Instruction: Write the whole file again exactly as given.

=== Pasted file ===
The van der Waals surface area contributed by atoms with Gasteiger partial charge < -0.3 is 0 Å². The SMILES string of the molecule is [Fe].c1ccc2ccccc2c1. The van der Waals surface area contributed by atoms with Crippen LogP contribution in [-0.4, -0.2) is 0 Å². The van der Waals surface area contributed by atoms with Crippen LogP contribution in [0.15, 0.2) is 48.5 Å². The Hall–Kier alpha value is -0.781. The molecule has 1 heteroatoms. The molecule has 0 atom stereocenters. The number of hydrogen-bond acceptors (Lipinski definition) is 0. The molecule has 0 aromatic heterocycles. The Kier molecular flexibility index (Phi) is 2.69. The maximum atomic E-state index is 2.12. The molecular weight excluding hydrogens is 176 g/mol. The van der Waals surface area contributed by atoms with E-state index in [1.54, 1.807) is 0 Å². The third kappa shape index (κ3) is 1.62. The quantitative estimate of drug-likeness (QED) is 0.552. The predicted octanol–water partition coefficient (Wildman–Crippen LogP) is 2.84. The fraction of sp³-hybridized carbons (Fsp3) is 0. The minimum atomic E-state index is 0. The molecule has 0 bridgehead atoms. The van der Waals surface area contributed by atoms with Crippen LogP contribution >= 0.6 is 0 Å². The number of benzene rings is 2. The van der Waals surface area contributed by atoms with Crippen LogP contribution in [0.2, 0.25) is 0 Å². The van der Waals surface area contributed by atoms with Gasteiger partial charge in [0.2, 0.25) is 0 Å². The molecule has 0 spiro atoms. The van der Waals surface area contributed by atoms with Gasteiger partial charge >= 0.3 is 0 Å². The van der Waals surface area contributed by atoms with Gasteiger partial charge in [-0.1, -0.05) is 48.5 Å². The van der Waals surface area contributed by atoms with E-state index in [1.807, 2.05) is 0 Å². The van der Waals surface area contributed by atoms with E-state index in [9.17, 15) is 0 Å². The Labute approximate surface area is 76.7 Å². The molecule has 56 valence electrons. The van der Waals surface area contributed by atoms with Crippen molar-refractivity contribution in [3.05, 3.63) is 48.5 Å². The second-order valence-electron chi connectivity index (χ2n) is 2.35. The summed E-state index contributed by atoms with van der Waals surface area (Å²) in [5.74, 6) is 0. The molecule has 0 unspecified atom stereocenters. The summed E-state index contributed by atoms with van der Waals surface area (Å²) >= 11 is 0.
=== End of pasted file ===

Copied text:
The van der Waals surface area contributed by atoms with Gasteiger partial charge < -0.3 is 0 Å². The SMILES string of the molecule is [Fe].c1ccc2ccccc2c1. The van der Waals surface area contributed by atoms with Crippen LogP contribution in [-0.4, -0.2) is 0 Å². The van der Waals surface area contributed by atoms with Crippen LogP contribution in [0.15, 0.2) is 48.5 Å². The Hall–Kier alpha value is -0.781. The molecule has 1 heteroatoms. The molecule has 0 atom stereocenters. The number of hydrogen-bond acceptors (Lipinski definition) is 0. The molecule has 0 aromatic heterocycles. The Kier molecular flexibility index (Phi) is 2.69. The maximum atomic E-state index is 2.12. The molecular weight excluding hydrogens is 176 g/mol. The van der Waals surface area contributed by atoms with E-state index in [1.54, 1.807) is 0 Å². The third kappa shape index (κ3) is 1.62. The quantitative estimate of drug-likeness (QED) is 0.552. The predicted octanol–water partition coefficient (Wildman–Crippen LogP) is 2.84. The fraction of sp³-hybridized carbons (Fsp3) is 0. The minimum atomic E-state index is 0. The molecule has 0 bridgehead atoms. The van der Waals surface area contributed by atoms with Crippen LogP contribution >= 0.6 is 0 Å². The number of benzene rings is 2. The van der Waals surface area contributed by atoms with Crippen LogP contribution in [0.2, 0.25) is 0 Å². The van der Waals surface area contributed by atoms with Gasteiger partial charge in [0.2, 0.25) is 0 Å². The molecule has 0 spiro atoms. The van der Waals surface area contributed by atoms with Gasteiger partial charge >= 0.3 is 0 Å². The van der Waals surface area contributed by atoms with Gasteiger partial charge in [-0.1, -0.05) is 48.5 Å². The van der Waals surface area contributed by atoms with E-state index in [1.807, 2.05) is 0 Å². The van der Waals surface area contributed by atoms with E-state index in [9.17, 15) is 0 Å². The Labute approximate surface area is 76.7 Å². The molecule has 56 valence electrons. The van der Waals surface area contributed by atoms with Crippen molar-refractivity contribution in [3.05, 3.63) is 48.5 Å². The second-order valence-electron chi connectivity index (χ2n) is 2.35. The summed E-state index contributed by atoms with van der Waals surface area (Å²) in [5.74, 6) is 0. The molecule has 0 unspecified atom stereocenters. The summed E-state index contributed by atoms with van der Waals surface area (Å²) >= 11 is 0.